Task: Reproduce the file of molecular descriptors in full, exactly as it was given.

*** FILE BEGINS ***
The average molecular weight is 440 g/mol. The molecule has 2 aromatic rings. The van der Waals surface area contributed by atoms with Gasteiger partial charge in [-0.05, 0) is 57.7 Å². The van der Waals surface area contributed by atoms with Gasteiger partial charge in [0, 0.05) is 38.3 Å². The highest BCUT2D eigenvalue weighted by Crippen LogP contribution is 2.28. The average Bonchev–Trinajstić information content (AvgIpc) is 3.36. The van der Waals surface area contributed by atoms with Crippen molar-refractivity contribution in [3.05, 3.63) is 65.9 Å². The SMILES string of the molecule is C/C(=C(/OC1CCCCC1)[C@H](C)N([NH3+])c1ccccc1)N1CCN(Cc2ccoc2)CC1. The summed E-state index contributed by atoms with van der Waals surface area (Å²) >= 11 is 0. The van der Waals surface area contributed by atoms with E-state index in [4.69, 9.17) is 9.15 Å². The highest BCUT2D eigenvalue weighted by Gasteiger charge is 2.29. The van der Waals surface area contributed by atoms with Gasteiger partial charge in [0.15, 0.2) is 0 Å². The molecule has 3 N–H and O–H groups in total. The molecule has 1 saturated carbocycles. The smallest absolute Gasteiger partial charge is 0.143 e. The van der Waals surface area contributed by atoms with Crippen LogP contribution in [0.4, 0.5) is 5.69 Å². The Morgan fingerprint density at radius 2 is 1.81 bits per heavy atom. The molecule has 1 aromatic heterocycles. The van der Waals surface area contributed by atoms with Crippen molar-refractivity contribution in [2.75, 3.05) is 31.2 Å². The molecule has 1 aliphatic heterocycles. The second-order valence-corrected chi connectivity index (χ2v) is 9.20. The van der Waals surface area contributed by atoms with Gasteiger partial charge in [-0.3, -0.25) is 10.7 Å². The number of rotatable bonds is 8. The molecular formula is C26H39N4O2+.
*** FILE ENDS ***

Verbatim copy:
The average molecular weight is 440 g/mol. The molecule has 2 aromatic rings. The van der Waals surface area contributed by atoms with Gasteiger partial charge in [-0.05, 0) is 57.7 Å². The van der Waals surface area contributed by atoms with Gasteiger partial charge in [0, 0.05) is 38.3 Å². The highest BCUT2D eigenvalue weighted by Crippen LogP contribution is 2.28. The average Bonchev–Trinajstić information content (AvgIpc) is 3.36. The van der Waals surface area contributed by atoms with Crippen molar-refractivity contribution in [3.05, 3.63) is 65.9 Å². The SMILES string of the molecule is C/C(=C(/OC1CCCCC1)[C@H](C)N([NH3+])c1ccccc1)N1CCN(Cc2ccoc2)CC1. The summed E-state index contributed by atoms with van der Waals surface area (Å²) >= 11 is 0. The van der Waals surface area contributed by atoms with E-state index in [4.69, 9.17) is 9.15 Å². The highest BCUT2D eigenvalue weighted by Gasteiger charge is 2.29. The van der Waals surface area contributed by atoms with Gasteiger partial charge in [0.15, 0.2) is 0 Å². The molecule has 3 N–H and O–H groups in total. The molecule has 1 saturated carbocycles. The smallest absolute Gasteiger partial charge is 0.143 e. The van der Waals surface area contributed by atoms with Crippen LogP contribution in [0.4, 0.5) is 5.69 Å². The Morgan fingerprint density at radius 2 is 1.81 bits per heavy atom. The molecule has 1 aromatic heterocycles. The van der Waals surface area contributed by atoms with Crippen molar-refractivity contribution in [2.75, 3.05) is 31.2 Å². The molecule has 1 aliphatic heterocycles. The second-order valence-corrected chi connectivity index (χ2v) is 9.20. The van der Waals surface area contributed by atoms with Gasteiger partial charge in [-0.3, -0.25) is 10.7 Å². The number of rotatable bonds is 8. The molecular formula is C26H39N4O2+.